I think Adams is awfully important to the canon - she figures in the creation of a lot of the masterpieces. (original cast of Agon, Divertimento No. 15, Liebeslieder Walzer, Monumentum Pro Gesualdo, both Movements for Piano and Orchestra and the role of Titania were created on her though she did not dance their premieres. . .)
To me, Marie-Jeanne was one of the underrated ones, and Allegra Kent coiuld have been even more central than she was.
Posted 02 November 2002 - 01:18 PM
Posted 15 November 2002 - 08:39 AM
What was fascinating to me about LeClercq from the films shown at her memorial was that she was completely unclassifiable. Yes, she had "The Look", but unlike Farrell, you didn't feel like she was a conduit for Balanchine onstage. On bad quality deteriorating from age, you still get a blast not only of her beauty and her glamour, but her wit and mischief.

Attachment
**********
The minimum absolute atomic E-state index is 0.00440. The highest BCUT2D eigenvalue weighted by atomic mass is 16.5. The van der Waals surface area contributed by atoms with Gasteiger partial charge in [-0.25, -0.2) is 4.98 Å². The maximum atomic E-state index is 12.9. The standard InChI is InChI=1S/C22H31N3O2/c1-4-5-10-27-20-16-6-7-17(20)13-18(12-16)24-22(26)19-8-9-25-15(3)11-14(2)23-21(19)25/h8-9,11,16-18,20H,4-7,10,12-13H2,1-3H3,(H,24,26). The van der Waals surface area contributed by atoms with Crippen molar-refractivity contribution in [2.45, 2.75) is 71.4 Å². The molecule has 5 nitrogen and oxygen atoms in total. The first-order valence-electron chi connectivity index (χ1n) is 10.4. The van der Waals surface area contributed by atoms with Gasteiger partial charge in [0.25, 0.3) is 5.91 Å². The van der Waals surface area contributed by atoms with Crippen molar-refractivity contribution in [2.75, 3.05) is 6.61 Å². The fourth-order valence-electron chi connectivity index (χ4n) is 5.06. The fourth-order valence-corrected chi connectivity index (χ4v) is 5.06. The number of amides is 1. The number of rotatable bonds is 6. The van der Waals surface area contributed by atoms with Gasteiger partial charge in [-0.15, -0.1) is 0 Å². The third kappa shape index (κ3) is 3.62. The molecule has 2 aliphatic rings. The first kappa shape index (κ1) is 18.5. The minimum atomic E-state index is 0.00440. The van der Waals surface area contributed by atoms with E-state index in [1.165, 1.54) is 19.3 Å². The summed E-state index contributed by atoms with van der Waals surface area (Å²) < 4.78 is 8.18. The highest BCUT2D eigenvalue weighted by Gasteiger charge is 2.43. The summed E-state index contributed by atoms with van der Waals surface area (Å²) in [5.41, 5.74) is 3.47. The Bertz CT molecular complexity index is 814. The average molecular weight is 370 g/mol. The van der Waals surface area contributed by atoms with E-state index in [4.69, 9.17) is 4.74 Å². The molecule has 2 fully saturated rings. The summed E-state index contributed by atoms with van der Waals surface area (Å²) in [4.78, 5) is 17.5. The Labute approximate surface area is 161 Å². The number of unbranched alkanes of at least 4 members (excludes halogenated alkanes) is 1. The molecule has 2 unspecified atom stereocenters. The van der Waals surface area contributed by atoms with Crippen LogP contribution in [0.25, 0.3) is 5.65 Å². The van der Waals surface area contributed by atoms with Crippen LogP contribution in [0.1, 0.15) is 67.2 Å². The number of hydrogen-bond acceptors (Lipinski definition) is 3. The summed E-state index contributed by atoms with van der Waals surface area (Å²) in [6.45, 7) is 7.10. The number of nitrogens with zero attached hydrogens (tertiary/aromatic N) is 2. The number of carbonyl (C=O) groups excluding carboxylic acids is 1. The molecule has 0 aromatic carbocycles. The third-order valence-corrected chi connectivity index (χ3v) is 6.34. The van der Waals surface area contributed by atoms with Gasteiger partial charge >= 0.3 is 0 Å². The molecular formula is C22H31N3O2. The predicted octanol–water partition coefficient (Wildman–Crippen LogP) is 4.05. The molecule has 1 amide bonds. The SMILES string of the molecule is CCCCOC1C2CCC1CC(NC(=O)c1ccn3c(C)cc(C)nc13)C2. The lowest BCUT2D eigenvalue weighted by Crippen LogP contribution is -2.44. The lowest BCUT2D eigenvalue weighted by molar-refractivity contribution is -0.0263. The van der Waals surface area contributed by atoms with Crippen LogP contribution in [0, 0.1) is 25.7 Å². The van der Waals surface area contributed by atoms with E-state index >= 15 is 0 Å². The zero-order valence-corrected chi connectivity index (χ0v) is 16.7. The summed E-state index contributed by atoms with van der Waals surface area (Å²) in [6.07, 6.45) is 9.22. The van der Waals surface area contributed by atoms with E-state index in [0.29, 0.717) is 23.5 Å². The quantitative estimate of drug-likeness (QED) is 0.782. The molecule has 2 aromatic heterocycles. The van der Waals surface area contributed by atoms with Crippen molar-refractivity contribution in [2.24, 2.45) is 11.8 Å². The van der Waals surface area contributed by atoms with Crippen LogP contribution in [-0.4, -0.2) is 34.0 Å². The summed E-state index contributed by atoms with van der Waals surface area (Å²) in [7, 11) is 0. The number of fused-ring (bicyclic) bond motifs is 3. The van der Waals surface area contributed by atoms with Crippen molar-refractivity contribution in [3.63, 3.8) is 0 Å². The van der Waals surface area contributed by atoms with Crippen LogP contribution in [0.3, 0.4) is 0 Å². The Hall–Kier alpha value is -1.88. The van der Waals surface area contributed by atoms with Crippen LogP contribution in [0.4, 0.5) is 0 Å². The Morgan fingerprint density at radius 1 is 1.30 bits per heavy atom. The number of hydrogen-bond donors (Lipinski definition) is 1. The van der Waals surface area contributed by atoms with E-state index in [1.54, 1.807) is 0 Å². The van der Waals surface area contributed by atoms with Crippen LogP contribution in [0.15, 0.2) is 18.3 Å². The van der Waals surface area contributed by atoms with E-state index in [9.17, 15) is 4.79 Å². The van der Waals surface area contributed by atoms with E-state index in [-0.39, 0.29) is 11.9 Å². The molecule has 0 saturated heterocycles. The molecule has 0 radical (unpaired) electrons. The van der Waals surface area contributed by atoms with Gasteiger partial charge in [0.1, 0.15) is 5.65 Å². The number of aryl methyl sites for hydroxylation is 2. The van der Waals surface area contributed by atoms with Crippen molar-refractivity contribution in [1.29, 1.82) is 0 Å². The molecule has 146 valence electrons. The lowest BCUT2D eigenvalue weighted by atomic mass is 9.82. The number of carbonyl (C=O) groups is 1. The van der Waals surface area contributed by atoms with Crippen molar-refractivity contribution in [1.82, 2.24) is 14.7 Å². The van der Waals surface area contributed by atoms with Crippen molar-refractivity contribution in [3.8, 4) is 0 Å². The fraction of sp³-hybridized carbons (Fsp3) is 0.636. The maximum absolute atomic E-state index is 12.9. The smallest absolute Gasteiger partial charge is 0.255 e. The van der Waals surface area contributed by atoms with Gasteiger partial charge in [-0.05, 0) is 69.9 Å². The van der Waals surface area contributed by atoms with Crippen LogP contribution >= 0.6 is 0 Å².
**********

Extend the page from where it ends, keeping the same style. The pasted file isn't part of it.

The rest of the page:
Ditto Kent. One assumes from her plasticity that she was just an adagio dancer, but then there's the 1956 tape of Western (with LeClercq as well - probably the last tape made of her before she was stricken) and she's in the scherzo, leaping and beating beside Robert Barnett. Or Kent's oblique, birdlike second movement Symphony in C.
All these women were so lucky to have found Balanchine. But, oh, how lucky he was that they found him.
Posted 02 November 2002 - 02:41 PM
Posted 01 November 2002 - 08:35 AM
It's a pity there doesn't seem to be many "muses" anymore
Posted 02 November 2002 - 06:42 PM
Would Whelan be Wheeldon's muse?
I'd certainly consider Kistler to be Martins' muse and Margaret Tracey as well.